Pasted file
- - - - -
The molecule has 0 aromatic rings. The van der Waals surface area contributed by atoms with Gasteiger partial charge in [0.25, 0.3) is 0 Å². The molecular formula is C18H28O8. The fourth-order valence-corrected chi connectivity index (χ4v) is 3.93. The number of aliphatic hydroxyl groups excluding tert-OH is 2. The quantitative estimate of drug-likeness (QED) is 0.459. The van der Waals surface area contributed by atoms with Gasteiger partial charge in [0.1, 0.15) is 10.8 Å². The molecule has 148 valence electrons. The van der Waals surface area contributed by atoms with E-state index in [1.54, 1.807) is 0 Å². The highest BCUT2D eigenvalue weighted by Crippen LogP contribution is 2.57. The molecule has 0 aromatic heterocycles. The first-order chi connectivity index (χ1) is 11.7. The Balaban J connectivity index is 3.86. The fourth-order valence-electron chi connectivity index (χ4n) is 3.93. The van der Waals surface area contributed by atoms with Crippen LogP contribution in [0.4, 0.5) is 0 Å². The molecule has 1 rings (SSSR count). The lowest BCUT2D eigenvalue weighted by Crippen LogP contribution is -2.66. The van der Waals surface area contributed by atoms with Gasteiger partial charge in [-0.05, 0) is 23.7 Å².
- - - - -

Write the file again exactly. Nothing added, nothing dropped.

The molecule has 0 aromatic rings. The van der Waals surface area contributed by atoms with Gasteiger partial charge in [0.25, 0.3) is 0 Å². The molecular formula is C18H28O8. The fourth-order valence-corrected chi connectivity index (χ4v) is 3.93. The number of aliphatic hydroxyl groups excluding tert-OH is 2. The quantitative estimate of drug-likeness (QED) is 0.459. The van der Waals surface area contributed by atoms with Gasteiger partial charge in [0.1, 0.15) is 10.8 Å². The molecule has 148 valence electrons. The van der Waals surface area contributed by atoms with E-state index in [1.54, 1.807) is 0 Å². The highest BCUT2D eigenvalue weighted by Crippen LogP contribution is 2.57. The molecule has 0 aromatic heterocycles. The first-order chi connectivity index (χ1) is 11.7. The Balaban J connectivity index is 3.86. The fourth-order valence-electron chi connectivity index (χ4n) is 3.93. The van der Waals surface area contributed by atoms with Crippen LogP contribution in [0.4, 0.5) is 0 Å². The molecule has 1 rings (SSSR count). The lowest BCUT2D eigenvalue weighted by Crippen LogP contribution is -2.66. The van der Waals surface area contributed by atoms with Gasteiger partial charge in [-0.05, 0) is 23.7 Å².